The Eiford Group spokesman declined to comment on the status of the lawsuit.
Filter maker moves to Irongate from Santa Rosa
by Dave Gallagher
Blue Future Filters, a water-filtration company, has moved its headquarters from Santa Rosa, Calif., to Bellingham.
Along with the move, the company has plans for a big production year, having recently been awarded a $6 million contract to put 355 of its slow sand filtration units in Iraq. The company also recently sent 200 units to help tsunami and earthquake victims in Indonesia.
The company headquarters are located in a 3,200-square-foot space at 3957 Irongate Rd., suite 102.
Company president Humphrey Blackburn said the reason for the move to Bellingham was partly family-related, but it also made strategic business sense.
“While we have been busy with our international contracts, we also have residential units, and the Pacific Northwest has a more positive history with this technology,” Blackburn said. “It is also less expensive to have a business like this in Washington than California.”
Blue Future Filters is a spin-off of his consulting company, Blackburn & Associates, founded in 1996. Blue Future Filters, founded in 2003, has taken what was a slow-growth business venture into something much bigger, creating a situation where Blackburn is now bidding on major projects from governments and large international agencies.
As a result of this boom, Blackburn expects his gross sales to jump from $200,000 in 2004 to $7 million in 2005. The company currently has eight employees.
“We spent a lot of years developing the technology, and in the past year it has really taken off,” Black burn said. “When we reached a point where the technology allowed us to make the product cheaply and in large numbers, major business opportunities began presenting themselves.”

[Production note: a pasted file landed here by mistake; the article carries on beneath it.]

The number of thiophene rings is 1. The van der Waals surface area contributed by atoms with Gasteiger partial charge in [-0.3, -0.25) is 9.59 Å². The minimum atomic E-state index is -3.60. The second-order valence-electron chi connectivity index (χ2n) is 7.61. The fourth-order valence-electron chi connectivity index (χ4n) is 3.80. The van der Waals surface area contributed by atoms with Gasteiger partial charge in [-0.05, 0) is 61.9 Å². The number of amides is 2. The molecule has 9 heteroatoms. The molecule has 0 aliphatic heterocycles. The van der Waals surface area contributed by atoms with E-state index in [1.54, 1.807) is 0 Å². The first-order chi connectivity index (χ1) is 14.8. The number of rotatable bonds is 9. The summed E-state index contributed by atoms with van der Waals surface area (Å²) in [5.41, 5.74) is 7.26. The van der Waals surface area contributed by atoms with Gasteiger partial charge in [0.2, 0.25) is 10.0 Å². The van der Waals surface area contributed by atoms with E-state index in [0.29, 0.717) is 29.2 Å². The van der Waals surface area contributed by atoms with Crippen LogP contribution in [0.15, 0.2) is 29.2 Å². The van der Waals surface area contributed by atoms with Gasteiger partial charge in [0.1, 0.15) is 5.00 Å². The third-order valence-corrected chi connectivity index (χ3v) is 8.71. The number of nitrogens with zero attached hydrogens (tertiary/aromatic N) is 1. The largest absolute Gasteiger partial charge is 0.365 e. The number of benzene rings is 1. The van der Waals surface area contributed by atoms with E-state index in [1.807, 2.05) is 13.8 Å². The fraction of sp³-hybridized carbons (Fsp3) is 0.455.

Slow sand filtration is one of only four federally approved potable water treatment technologies. The sand filter acts as a biological reactor and removes pathogens from surface waters, such as streams, rivers, springs or lakes. The result is a water treatment system that doesn’t require power or expensive chemicals.
“There are a lot of ways to treat water, but almost all of them require electricity, qualified people and chemicals, which are all usually quite scarce in places such as Indonesia or Iraq,” Blackburn said. “So we’ve been able to create quite a bit of interest in our product in those regions.” Blackburn didn’t have plans to go international with his water filtration system, but an opportunity presented itself when an engineer stationed on a Marine base in Iraq was browsing the Internet and came across the company web site (http://www.bluefuturefilters.com/).
The U.S. government became interested in his product and awarded the contract earlier this year. The filters will provide clean drinking water to more than 100,000 people in 36 villages, all located on the Euphrates River near Fallujah.
“That project manager on the Marine base was concerned that 50 percent of the children under the age of two were dying of water-borne diseases. All we hear about in the news is about the war, but this is all about the United States’ humanitarian efforts for the people of Iraq,” Blackburn said.
Along with sending filters to Indonesia, Blackburn is also working on a contract to sell his filters to developing nations through international agencies such as the United Nations and World Vision. He will also continue to sell filters in the United States to small, rural water districts, state parks and tribal communities.
In previous years, Blackburn said a good year was shipping out 300 filters. Through the first three months of this year, his company already had more than 700 orders.
“It has been a very interesting experience taking this business to a different level,” Blackburn said. “I’m very excited about the potential of this technology, not only from a business standpoint, but in how it helps these communities get clean, drinkable water.”